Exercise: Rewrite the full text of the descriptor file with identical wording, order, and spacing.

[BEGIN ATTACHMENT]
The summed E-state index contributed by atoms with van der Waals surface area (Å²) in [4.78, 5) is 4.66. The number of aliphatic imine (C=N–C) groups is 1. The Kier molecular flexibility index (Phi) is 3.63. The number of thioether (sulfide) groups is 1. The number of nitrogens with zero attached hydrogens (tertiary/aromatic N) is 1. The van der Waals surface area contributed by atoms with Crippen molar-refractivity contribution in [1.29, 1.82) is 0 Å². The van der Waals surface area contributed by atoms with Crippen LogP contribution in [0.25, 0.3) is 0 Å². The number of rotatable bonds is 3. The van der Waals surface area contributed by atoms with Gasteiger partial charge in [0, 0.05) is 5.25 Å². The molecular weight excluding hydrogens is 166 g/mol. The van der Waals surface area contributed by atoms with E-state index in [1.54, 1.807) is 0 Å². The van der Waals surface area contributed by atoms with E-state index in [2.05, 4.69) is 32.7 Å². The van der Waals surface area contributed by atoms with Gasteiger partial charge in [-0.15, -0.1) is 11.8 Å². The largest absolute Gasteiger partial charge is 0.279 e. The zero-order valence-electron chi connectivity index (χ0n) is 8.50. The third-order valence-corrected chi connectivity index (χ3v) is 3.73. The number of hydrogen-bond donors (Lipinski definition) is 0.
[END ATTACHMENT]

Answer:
The summed E-state index contributed by atoms with van der Waals surface area (Å²) in [4.78, 5) is 4.66. The number of aliphatic imine (C=N–C) groups is 1. The Kier molecular flexibility index (Phi) is 3.63. The number of thioether (sulfide) groups is 1. The number of nitrogens with zero attached hydrogens (tertiary/aromatic N) is 1. The van der Waals surface area contributed by atoms with Crippen molar-refractivity contribution in [1.29, 1.82) is 0 Å². The van der Waals surface area contributed by atoms with Crippen LogP contribution in [0.25, 0.3) is 0 Å². The number of rotatable bonds is 3. The van der Waals surface area contributed by atoms with Gasteiger partial charge in [0, 0.05) is 5.25 Å². The molecular weight excluding hydrogens is 166 g/mol. The van der Waals surface area contributed by atoms with E-state index in [1.54, 1.807) is 0 Å². The van der Waals surface area contributed by atoms with E-state index in [2.05, 4.69) is 32.7 Å². The van der Waals surface area contributed by atoms with Gasteiger partial charge in [-0.15, -0.1) is 11.8 Å². The largest absolute Gasteiger partial charge is 0.279 e. The zero-order valence-electron chi connectivity index (χ0n) is 8.50. The third-order valence-corrected chi connectivity index (χ3v) is 3.73. The number of hydrogen-bond donors (Lipinski definition) is 0.